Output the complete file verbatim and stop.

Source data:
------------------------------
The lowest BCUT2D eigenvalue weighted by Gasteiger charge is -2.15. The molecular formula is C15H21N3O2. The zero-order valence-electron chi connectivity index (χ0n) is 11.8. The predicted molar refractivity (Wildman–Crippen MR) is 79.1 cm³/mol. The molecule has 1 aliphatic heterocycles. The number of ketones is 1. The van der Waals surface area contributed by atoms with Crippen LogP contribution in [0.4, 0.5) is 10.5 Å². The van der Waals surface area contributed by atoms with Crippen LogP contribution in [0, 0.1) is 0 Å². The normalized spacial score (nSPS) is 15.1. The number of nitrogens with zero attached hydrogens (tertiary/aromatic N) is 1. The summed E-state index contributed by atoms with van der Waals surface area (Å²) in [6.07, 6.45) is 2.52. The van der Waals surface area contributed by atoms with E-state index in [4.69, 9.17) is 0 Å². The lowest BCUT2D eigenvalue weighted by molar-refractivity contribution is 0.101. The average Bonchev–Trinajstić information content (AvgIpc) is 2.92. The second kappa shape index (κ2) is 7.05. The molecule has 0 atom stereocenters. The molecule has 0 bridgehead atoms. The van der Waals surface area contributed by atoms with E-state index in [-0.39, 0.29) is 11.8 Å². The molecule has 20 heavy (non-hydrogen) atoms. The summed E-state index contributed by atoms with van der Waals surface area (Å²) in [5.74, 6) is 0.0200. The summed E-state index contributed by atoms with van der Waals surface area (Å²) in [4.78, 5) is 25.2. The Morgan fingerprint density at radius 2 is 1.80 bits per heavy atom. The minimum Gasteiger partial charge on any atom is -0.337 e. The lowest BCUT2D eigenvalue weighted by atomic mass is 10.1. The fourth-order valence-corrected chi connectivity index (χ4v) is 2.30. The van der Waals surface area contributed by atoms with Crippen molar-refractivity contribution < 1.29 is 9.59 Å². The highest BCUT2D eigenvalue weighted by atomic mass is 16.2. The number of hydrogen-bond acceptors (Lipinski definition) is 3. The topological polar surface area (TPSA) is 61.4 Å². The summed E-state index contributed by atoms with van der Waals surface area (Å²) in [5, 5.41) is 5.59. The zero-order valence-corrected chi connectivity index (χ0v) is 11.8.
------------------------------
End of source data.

The lowest BCUT2D eigenvalue weighted by Gasteiger charge is -2.15. The molecular formula is C15H21N3O2. The zero-order valence-electron chi connectivity index (χ0n) is 11.8. The predicted molar refractivity (Wildman–Crippen MR) is 79.1 cm³/mol. The molecule has 1 aliphatic heterocycles. The number of ketones is 1. The van der Waals surface area contributed by atoms with Crippen LogP contribution in [0.4, 0.5) is 10.5 Å². The van der Waals surface area contributed by atoms with Crippen LogP contribution in [0, 0.1) is 0 Å². The normalized spacial score (nSPS) is 15.1. The number of nitrogens with zero attached hydrogens (tertiary/aromatic N) is 1. The summed E-state index contributed by atoms with van der Waals surface area (Å²) in [6.07, 6.45) is 2.52. The van der Waals surface area contributed by atoms with E-state index in [4.69, 9.17) is 0 Å². The lowest BCUT2D eigenvalue weighted by molar-refractivity contribution is 0.101. The average Bonchev–Trinajstić information content (AvgIpc) is 2.92. The second kappa shape index (κ2) is 7.05. The molecule has 0 atom stereocenters. The molecule has 0 bridgehead atoms. The van der Waals surface area contributed by atoms with E-state index in [-0.39, 0.29) is 11.8 Å². The molecule has 20 heavy (non-hydrogen) atoms. The summed E-state index contributed by atoms with van der Waals surface area (Å²) in [5.74, 6) is 0.0200. The summed E-state index contributed by atoms with van der Waals surface area (Å²) in [4.78, 5) is 25.2. The Morgan fingerprint density at radius 2 is 1.80 bits per heavy atom. The minimum Gasteiger partial charge on any atom is -0.337 e. The lowest BCUT2D eigenvalue weighted by atomic mass is 10.1. The fourth-order valence-corrected chi connectivity index (χ4v) is 2.30. The van der Waals surface area contributed by atoms with Crippen molar-refractivity contribution < 1.29 is 9.59 Å². The highest BCUT2D eigenvalue weighted by atomic mass is 16.2. The number of hydrogen-bond acceptors (Lipinski definition) is 3. The topological polar surface area (TPSA) is 61.4 Å². The summed E-state index contributed by atoms with van der Waals surface area (Å²) in [5, 5.41) is 5.59. The zero-order valence-corrected chi connectivity index (χ0v) is 11.8.